Paul Klee’s persistent shifts in style, technique, and subject matter indicate a deliberate and highly playful evasion of aesthetic categorization. Nevertheless, it is virtually impossible to confuse a work by Klee with one by any other artist, even though many have emulated his idiosyncratic, enigmatic art. So accepted was his work that Klee was embraced over the years by the Blue Rider group, the European Dada contingent, the Surrealists, and the Bauhaus faculty, with whom he taught for a decade in Weimar and Dessau.
As part of the early 20th-century avant-garde, Klee formulated a personal abstract pictorial language. His vocabulary, which oscillates freely between the figurative and the nonrepresentational, communicates through a unique symbology that is more expressive than descriptive. Klee conveyed his meanings through an often whimsical fusion of form and text, frequently writing the titles to his works on the mats upon which they are mounted and including words within the images themselves. Such is the case with The Bavarian Don Giovanni, in which Klee indicated his admiration for the Mozart opera as well as for certain contemporary sopranos, while hinting at his own amorous pursuits. A veiled self-portrait, the figure climbing the ladder is surrounded by five women’s names, an allusion to the operatic scene in which Don Giovanni’s servant Leporello recites a list of his master’s 2,065 love affairs. Citing Klee’s confession that his “infatuations changed with every soubrette at the opera,” art historian K. Porter Aichele has identified the Emma and Thères of the watercolor as the singers Emma Carelli and Thérèse Rothauser. The others—Cenzl, Kathi, and Mari—refer to models with whom Klee had fleeting romantic interludes.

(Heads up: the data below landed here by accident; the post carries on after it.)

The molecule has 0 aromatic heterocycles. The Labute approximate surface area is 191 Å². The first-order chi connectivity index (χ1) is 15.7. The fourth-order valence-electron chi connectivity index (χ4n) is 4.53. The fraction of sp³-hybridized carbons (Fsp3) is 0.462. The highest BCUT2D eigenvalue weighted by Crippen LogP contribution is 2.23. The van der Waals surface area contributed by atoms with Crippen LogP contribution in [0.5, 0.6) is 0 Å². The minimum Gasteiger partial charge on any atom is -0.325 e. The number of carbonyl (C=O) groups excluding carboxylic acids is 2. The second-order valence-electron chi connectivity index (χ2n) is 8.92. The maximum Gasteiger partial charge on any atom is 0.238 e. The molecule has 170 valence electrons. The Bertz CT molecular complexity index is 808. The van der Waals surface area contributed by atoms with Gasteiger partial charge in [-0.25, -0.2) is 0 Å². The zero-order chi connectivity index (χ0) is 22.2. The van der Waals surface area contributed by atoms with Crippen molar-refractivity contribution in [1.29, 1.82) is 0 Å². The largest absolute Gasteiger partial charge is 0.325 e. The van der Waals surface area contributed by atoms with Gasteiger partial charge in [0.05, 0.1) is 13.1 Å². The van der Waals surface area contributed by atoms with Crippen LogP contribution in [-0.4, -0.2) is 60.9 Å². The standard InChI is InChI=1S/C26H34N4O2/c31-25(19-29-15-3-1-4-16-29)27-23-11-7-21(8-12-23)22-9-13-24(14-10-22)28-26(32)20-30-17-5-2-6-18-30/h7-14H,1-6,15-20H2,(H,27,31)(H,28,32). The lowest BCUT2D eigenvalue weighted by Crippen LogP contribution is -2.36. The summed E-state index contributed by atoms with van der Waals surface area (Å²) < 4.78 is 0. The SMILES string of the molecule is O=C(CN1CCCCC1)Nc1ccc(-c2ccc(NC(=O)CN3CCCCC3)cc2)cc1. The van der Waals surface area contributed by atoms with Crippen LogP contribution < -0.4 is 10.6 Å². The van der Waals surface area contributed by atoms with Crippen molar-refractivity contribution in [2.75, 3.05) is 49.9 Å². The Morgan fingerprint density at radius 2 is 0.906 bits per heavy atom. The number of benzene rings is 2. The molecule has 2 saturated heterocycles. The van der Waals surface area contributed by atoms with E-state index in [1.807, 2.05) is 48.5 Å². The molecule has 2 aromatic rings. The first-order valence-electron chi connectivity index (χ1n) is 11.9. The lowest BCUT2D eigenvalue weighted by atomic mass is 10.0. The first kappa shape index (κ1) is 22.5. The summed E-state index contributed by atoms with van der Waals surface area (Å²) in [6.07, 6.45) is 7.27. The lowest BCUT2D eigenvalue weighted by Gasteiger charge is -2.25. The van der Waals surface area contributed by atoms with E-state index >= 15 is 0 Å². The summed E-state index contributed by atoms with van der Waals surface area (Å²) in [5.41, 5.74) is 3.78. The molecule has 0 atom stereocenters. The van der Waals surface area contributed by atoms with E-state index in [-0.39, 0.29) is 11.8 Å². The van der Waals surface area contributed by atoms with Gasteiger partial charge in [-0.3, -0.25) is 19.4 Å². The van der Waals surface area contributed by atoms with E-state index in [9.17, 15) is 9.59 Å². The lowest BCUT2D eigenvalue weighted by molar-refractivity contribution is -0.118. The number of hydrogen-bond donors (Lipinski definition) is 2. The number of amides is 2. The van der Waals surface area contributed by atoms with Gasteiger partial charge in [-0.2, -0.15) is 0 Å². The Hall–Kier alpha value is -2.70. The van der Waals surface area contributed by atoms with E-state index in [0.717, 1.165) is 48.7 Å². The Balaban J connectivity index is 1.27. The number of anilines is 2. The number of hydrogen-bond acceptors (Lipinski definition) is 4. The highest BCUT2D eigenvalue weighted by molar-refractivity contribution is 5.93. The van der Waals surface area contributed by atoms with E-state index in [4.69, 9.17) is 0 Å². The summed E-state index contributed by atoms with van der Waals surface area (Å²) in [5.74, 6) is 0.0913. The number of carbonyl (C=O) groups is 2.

Although much of Klee’s work is figurative, compositional design nearly always preceded narrative association. The artist often transformed his experiments in tonal value and line into visual anecdotes. Red Balloon, for example, is at once a cluster of delicately colored, floating geometric shapes and a charming cityscape. Runner at the Goal is an essay in simultaneity; overlapping and partially translucent bars of color illustrate the consecutive gestures of a figure in motion. The flailing arms and sprinting legs add a comic touch to this figure, on whose forehead the number “one” promises a winning finish.